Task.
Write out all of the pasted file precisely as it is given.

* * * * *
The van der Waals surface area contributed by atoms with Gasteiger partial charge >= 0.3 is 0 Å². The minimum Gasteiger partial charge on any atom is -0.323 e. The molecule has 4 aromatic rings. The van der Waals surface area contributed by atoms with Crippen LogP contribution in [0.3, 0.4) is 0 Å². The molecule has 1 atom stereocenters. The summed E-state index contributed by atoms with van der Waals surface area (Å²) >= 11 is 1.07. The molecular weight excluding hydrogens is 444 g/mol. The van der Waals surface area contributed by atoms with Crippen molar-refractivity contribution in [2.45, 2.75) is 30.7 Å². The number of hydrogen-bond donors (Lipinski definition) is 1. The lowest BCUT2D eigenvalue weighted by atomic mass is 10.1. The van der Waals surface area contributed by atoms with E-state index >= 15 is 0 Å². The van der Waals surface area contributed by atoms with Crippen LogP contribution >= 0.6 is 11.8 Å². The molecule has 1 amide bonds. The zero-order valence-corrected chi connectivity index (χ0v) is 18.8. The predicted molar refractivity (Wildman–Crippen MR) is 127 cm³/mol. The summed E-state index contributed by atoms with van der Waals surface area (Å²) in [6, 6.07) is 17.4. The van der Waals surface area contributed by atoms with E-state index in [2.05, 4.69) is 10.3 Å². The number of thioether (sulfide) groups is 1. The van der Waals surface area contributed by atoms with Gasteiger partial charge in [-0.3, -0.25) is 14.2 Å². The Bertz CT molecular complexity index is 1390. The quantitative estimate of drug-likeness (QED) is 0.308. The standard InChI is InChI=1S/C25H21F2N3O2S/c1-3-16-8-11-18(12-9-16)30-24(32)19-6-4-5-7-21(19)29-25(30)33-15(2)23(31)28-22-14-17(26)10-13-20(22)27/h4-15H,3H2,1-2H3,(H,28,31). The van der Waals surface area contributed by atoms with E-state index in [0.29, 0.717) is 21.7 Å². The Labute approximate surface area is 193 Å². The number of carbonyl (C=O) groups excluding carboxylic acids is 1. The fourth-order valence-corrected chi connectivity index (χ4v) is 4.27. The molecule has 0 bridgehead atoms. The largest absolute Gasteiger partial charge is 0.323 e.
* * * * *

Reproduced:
The van der Waals surface area contributed by atoms with Gasteiger partial charge >= 0.3 is 0 Å². The minimum Gasteiger partial charge on any atom is -0.323 e. The molecule has 4 aromatic rings. The van der Waals surface area contributed by atoms with Crippen LogP contribution in [0.3, 0.4) is 0 Å². The molecule has 1 atom stereocenters. The summed E-state index contributed by atoms with van der Waals surface area (Å²) >= 11 is 1.07. The molecular weight excluding hydrogens is 444 g/mol. The van der Waals surface area contributed by atoms with Crippen molar-refractivity contribution in [2.45, 2.75) is 30.7 Å². The number of hydrogen-bond donors (Lipinski definition) is 1. The lowest BCUT2D eigenvalue weighted by atomic mass is 10.1. The van der Waals surface area contributed by atoms with E-state index >= 15 is 0 Å². The van der Waals surface area contributed by atoms with Crippen LogP contribution >= 0.6 is 11.8 Å². The molecule has 1 amide bonds. The zero-order valence-corrected chi connectivity index (χ0v) is 18.8. The predicted molar refractivity (Wildman–Crippen MR) is 127 cm³/mol. The summed E-state index contributed by atoms with van der Waals surface area (Å²) in [6, 6.07) is 17.4. The van der Waals surface area contributed by atoms with E-state index in [2.05, 4.69) is 10.3 Å². The number of thioether (sulfide) groups is 1. The van der Waals surface area contributed by atoms with Gasteiger partial charge in [-0.3, -0.25) is 14.2 Å². The Bertz CT molecular complexity index is 1390. The quantitative estimate of drug-likeness (QED) is 0.308. The standard InChI is InChI=1S/C25H21F2N3O2S/c1-3-16-8-11-18(12-9-16)30-24(32)19-6-4-5-7-21(19)29-25(30)33-15(2)23(31)28-22-14-17(26)10-13-20(22)27/h4-15H,3H2,1-2H3,(H,28,31). The van der Waals surface area contributed by atoms with E-state index in [0.29, 0.717) is 21.7 Å². The Labute approximate surface area is 193 Å². The number of carbonyl (C=O) groups excluding carboxylic acids is 1. The fourth-order valence-corrected chi connectivity index (χ4v) is 4.27. The molecule has 0 bridgehead atoms. The largest absolute Gasteiger partial charge is 0.323 e.